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Posterolateral Corner Injuries

positive knee posterior drawer

synonyms: posterolateral corner injury, PLC injury, PLC tear, Posterolateral corner tear,

Posterolateral Corner ICD-9

Posterolateral Corner Etiology / Epidemiology / Natural History

  • Posterolateral Complex includes: biceps tendon, iliotibial band, popliteus tendon, popliteofibular ligament, arcuate ligament and the LCL. (OKU-8)
  • Occurs in 6%-10% of patients with acute knee hemarthrosis
  • Natural history: Chronic Grade III posterolateral instability is thought to lead to persisting severe or gross lateral laxity, muscle weakness, and posttraumatic osteoarthritis of the injured knee.

Posterolateral Corner Anatomy

  • Posterolateral Complex includes: biceps tendon, iliotibial band, popliteus tendon, poplitoefibular ligament, arcuate ligament and the LCL. (OKU-8)
  • Some also consider it to include: the middle third of the lateral capsular ligament, the fabellofibular ligament, the posterior horn of the lateral meniscus, the lateral coronary ligament, and the posterolateral part of the joint capsule. (Covey D, JBJS 2001;83A:106-118)
  • PLC Function: restraint to posterior tibial translation, varus rotation and external tibial rotation.
  • Majority of injuries are distally based disruption of tissues from fibula and proximal lateral tibia.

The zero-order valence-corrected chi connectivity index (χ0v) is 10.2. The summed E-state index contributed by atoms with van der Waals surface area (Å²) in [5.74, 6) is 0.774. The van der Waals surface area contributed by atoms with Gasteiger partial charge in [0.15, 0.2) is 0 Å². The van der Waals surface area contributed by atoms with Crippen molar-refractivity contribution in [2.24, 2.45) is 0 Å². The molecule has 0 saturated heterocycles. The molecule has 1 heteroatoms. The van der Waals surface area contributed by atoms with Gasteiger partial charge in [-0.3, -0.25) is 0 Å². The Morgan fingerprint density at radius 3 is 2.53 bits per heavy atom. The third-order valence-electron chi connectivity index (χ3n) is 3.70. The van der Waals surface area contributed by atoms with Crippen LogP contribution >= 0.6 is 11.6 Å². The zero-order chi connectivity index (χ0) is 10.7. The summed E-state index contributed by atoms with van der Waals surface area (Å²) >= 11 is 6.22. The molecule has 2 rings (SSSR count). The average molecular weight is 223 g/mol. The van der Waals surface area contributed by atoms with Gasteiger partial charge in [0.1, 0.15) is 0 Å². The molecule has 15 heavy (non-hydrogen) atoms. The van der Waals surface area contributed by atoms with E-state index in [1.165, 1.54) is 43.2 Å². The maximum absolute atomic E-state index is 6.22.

• LCL insertion: posterior (4.6 mm) and proximal (1.3 mm) to the lateral epicondyle of the femur and posterior (8.1 mm) to the anterior point of the head of the fibula. On the femur, the popliteus tendon inserts distally (11 mm) and either anterior or posterior (mean 0.84 mm anterior) to the lateral collateral ligament. The popliteofibular ligament inserts distal (1.3 mm) and anterior (0.5 mm) to the tip of the styloid process of the fibula. (Brinkman JM, JBJS 2005;87Br:1364).

Posterolateral Corner Clinical Evaluation

  • Most comonly due to hyperextension varus injury, often from direct blow to anteromedial tibia. Generally athletic injuries, MVA, or falls.
  • Pain in PLC of knee. Buckling into hyperextension. Chronic injuries may have pain in medial side of knee
  • Dial Test (Tibial External Rotation): Prone postion. Measure thigh-foot angle with external rotation stress applied both at 30° and 90°. Compare to normal side. External rotation of the tibia >10° compared to normal side indicates posterolateral corner injury. Increased ER at 30° but not at 90° indicates isolated posterolateral corner injury. Increased ER at both 30° and 90° indicates combined PLC, PCL injury. (Bleday RM, Arthroscopy 1998;14:489-94) (Larsen MW, J Knee Surg 2005;18:146-50).
  • Posterolateral external rotation test: Posterior tanslation and external rotation forces are applied to the knee at 30° of flexion. Posterolateral subluxation of the proximal tibia indicates PLC injury.
  • External rotation recurvatum test: Lift the patients extended leg by the great toe and observe for any side to side differences in hyperextension, varus and tibial external rotation. (Hughston JC, CORR 1980;147:82-7).
  • Other tests for PLC laxity: Posterolateral drawer test(Hughston JC, CORR 1980;147:82-7), adduction stress test, dynamic posterior shift test, Reverse pivot shift test.
  • Evaluate gait for varus thrust / varus alignment.
  • Varus Stress Test: Apply varus load to knee at 0 and 30° of flexion. Increased laxity as compated to normal side indicates lateral collateral ligament injury. Instability at 30° indicates isolated LCL injury. Instability at 0° indicates combined cruciate/LCL injury.
  • Lack of contained effusion is strongly predictive of complete posterolateral corner injury